Legal BlogsShareholder Agreements – Do I Need One?


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The importance of a shareholders’ agreement should not be underestimated.
Having a well-drafted shareholders’ agreement in place can add strength and certainty to the understanding between shareholders and provide a source of protection in the event of a relationship breaking down.



What is a Shareholders Agreement??

A shareholders’ agreement is a written contract between the shareholders of a company, and often the company itself, which dictates the operation of agreed matters such as how shares will be transferred, what restrictions are imposed, exit plans, and other matters. It provides for both personal rights and obligations imposed as a shareholder.

Amidst the excitement of entering a new company, it is easy to get stuck into the day-to-day running of the business without considering the possibility of a major dispute arising and how this will be resolved. Whilst it is not an event anyone wishes to imagine, despite good faith, disagreements will undoubtedly occur during the life of a company. A shareholders’ agreement can include a dispute resolution mechanism which can be invoked in the event of such disagreements.

Disputes can be costly and time-consuming for a company. A shareholders’ agreement is a cost-effective way to minimise the potential for disputes simply by providing the framework for the decision-making process.


Benefits of a Shareholders’ Agreement?

There are many benefits of a shareholders agreement, to list a few, the main benefits are:


Where the board of directors are responsible for the daily management of the company, shareholders possess limited rights. A shareholders’ agreement can hold directors accountable for certain actions and compel directors to seek the approval of shareholders where the constitution requires it. This is vital where the directors are not shareholders.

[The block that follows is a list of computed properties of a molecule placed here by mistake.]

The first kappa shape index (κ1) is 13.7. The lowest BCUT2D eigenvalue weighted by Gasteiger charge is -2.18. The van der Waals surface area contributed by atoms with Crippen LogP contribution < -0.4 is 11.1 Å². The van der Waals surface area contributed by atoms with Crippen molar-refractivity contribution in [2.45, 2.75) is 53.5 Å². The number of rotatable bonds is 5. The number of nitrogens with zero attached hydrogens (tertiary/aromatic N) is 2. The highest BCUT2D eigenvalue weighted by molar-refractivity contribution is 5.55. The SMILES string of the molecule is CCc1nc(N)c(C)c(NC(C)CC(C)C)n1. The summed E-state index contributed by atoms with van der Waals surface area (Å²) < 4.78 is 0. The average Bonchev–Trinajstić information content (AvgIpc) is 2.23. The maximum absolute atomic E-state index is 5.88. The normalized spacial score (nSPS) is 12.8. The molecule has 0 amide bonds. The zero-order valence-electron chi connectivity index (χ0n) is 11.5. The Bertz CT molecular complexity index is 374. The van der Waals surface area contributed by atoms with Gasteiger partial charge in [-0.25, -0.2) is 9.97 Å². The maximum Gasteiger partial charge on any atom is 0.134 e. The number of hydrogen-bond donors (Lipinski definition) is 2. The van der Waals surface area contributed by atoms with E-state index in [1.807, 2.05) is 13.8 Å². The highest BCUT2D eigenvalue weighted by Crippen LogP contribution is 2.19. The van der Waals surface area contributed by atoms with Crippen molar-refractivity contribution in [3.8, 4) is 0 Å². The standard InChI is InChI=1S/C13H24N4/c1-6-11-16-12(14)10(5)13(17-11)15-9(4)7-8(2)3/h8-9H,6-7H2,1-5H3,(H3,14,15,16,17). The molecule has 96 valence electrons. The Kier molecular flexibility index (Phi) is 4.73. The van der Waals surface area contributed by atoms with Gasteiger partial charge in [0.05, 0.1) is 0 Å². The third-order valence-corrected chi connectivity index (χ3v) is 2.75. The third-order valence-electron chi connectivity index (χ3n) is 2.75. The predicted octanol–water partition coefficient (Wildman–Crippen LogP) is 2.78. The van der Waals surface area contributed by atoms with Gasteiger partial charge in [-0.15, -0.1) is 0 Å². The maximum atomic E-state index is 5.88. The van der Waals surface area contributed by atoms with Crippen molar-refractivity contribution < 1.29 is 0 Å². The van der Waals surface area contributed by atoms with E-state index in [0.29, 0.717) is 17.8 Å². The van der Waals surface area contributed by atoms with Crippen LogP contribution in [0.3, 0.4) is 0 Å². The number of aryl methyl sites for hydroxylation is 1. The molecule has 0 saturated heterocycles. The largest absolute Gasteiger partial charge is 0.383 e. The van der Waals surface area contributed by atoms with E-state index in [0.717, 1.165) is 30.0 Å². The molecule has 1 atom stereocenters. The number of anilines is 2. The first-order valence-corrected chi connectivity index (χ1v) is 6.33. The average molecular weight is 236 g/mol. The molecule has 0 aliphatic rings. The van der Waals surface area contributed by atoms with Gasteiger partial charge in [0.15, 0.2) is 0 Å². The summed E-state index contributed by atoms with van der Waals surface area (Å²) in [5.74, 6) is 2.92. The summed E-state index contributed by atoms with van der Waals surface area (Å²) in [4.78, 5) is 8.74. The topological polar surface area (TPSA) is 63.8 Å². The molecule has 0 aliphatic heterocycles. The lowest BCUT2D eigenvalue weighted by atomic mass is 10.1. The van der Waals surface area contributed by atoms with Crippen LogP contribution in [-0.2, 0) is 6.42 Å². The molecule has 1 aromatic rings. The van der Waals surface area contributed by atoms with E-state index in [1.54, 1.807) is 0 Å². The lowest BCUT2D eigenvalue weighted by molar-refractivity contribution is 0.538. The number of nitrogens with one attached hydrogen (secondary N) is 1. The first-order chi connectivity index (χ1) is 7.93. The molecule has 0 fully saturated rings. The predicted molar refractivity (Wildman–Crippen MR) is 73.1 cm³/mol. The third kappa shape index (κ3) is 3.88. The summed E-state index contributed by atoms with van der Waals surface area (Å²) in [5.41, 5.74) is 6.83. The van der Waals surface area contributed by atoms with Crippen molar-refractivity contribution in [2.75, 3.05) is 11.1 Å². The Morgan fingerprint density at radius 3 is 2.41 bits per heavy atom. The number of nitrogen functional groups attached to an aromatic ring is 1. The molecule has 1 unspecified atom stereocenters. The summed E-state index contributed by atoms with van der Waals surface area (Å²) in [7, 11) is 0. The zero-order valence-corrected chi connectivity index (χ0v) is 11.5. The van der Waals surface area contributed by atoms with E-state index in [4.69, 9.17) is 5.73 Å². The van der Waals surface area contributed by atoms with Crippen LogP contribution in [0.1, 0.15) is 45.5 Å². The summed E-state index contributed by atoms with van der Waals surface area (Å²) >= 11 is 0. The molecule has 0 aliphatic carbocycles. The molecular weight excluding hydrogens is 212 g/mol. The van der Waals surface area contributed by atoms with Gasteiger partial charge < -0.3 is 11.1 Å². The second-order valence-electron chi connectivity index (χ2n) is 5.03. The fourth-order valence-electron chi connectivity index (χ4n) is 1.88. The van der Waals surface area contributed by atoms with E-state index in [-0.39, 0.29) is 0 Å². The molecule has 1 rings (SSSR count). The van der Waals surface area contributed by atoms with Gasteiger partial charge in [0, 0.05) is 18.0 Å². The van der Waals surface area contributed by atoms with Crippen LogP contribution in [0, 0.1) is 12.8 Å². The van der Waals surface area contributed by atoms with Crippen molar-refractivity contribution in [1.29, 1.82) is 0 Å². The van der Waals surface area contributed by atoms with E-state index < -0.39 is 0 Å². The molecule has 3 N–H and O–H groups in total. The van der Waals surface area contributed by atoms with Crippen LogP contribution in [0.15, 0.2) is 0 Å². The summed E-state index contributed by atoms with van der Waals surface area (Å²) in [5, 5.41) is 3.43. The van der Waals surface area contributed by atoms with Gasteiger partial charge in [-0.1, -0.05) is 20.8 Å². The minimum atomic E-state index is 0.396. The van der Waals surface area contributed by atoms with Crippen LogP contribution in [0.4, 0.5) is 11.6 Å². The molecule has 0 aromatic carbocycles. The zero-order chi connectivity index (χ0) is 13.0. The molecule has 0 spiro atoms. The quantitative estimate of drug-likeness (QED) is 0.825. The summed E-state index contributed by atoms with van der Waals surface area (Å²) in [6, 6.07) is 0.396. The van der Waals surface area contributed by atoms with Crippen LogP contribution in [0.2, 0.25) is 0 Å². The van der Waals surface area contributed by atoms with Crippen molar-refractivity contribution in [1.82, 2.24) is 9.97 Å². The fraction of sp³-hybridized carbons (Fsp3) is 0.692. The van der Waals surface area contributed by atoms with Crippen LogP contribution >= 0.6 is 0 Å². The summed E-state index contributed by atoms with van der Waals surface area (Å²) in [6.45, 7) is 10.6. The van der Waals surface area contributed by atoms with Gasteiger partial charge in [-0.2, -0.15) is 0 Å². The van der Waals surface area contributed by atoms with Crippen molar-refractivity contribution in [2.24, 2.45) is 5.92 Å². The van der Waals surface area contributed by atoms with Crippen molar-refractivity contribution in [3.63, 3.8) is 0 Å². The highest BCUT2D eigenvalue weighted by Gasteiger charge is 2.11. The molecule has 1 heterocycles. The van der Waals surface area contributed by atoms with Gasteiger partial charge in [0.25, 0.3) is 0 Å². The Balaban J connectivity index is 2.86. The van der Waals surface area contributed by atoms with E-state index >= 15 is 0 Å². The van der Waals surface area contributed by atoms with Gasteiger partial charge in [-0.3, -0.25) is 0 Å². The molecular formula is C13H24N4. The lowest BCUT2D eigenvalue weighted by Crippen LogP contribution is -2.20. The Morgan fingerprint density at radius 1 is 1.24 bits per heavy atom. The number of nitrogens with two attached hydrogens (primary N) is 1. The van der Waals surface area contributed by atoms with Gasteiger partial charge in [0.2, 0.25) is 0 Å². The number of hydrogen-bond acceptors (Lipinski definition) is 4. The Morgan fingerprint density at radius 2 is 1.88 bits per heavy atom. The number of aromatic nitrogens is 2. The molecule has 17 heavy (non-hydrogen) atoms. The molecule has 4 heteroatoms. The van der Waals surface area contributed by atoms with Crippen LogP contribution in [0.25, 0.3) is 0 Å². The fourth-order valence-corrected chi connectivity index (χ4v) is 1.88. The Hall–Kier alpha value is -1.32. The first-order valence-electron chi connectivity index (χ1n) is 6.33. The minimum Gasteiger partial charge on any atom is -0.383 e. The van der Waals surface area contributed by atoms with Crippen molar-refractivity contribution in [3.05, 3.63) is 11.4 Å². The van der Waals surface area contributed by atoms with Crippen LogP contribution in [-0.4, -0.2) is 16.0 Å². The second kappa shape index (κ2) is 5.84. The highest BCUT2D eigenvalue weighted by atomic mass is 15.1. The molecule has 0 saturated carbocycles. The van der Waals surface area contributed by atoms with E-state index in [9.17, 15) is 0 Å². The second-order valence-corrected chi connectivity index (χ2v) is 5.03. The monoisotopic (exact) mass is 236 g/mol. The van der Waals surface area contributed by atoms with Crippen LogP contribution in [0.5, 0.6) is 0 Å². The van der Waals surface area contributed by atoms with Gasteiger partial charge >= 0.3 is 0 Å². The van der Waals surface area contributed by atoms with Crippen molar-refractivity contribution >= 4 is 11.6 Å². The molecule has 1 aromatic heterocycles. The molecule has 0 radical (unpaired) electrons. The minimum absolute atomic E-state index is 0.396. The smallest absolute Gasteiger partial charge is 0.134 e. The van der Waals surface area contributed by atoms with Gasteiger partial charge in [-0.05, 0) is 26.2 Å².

Protection for minority shareholders:
A shareholders’ agreement can protect minority shareholders by requiring unanimous consent of all shareholders for certain reserved matters. ‘Tag along’ provisions may also be included in the agreement, permitting minority shareholders to ‘tag along’ in the event of majority shareholders seek to sell their shares to a third-party buyer. These provisions ensure that minority shareholders have the right to receive the same price, and terms and conditions of sale.

Protection for majority shareholders:
Alongside ‘tag along’ provisions, a shareholders’ agreement often includes ‘drag along’ provisions. ‘Drag along’ provisions enable majority shareholders to force minority shareholders to accept an offer for their shares in order to allow a deal to proceed.

Shareholders do fall out. Where a conflict arises and there is an inability to reach an agreement, the resulting effect is deadlock meaning the company may be brought to a standstill. A shareholders’ agreement can alleviate this risk by outlining the mechanism for a quick and effective resolution procedure with deadlock provisions. These provisions often provide a step-by-step guide for parties to buy each other out.